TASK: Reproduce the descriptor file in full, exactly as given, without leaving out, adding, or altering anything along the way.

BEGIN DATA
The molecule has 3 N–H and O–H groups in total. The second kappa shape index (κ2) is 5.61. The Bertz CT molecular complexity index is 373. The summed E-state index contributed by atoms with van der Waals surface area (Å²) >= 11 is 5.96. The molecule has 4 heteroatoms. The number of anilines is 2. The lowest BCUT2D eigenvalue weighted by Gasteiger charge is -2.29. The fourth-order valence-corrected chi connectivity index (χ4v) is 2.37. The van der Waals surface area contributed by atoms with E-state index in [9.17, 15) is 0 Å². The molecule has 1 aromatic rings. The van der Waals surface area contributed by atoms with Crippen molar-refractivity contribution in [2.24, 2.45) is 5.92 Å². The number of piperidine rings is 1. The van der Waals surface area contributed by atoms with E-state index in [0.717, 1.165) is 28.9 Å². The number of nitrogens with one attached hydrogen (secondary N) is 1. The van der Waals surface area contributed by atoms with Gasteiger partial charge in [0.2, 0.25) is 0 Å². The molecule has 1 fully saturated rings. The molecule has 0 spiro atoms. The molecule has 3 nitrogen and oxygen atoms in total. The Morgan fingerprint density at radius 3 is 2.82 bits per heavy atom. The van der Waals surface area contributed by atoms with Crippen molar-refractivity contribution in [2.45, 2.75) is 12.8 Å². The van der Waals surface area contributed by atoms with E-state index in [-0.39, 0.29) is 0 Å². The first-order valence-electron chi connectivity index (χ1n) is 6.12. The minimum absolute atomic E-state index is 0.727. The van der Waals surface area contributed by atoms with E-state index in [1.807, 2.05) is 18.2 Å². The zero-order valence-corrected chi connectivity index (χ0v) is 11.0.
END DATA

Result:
The molecule has 3 N–H and O–H groups in total. The second kappa shape index (κ2) is 5.61. The Bertz CT molecular complexity index is 373. The summed E-state index contributed by atoms with van der Waals surface area (Å²) >= 11 is 5.96. The molecule has 4 heteroatoms. The number of anilines is 2. The lowest BCUT2D eigenvalue weighted by Gasteiger charge is -2.29. The fourth-order valence-corrected chi connectivity index (χ4v) is 2.37. The van der Waals surface area contributed by atoms with E-state index in [9.17, 15) is 0 Å². The molecule has 1 aromatic rings. The van der Waals surface area contributed by atoms with Crippen molar-refractivity contribution in [2.24, 2.45) is 5.92 Å². The number of piperidine rings is 1. The van der Waals surface area contributed by atoms with E-state index in [0.717, 1.165) is 28.9 Å². The number of nitrogens with one attached hydrogen (secondary N) is 1. The van der Waals surface area contributed by atoms with Gasteiger partial charge in [0.2, 0.25) is 0 Å². The molecule has 1 fully saturated rings. The molecule has 0 spiro atoms. The molecule has 3 nitrogen and oxygen atoms in total. The Morgan fingerprint density at radius 3 is 2.82 bits per heavy atom. The van der Waals surface area contributed by atoms with Crippen molar-refractivity contribution in [2.45, 2.75) is 12.8 Å². The van der Waals surface area contributed by atoms with E-state index in [-0.39, 0.29) is 0 Å². The first-order valence-electron chi connectivity index (χ1n) is 6.12. The minimum absolute atomic E-state index is 0.727. The van der Waals surface area contributed by atoms with E-state index in [1.807, 2.05) is 18.2 Å². The zero-order valence-corrected chi connectivity index (χ0v) is 11.0.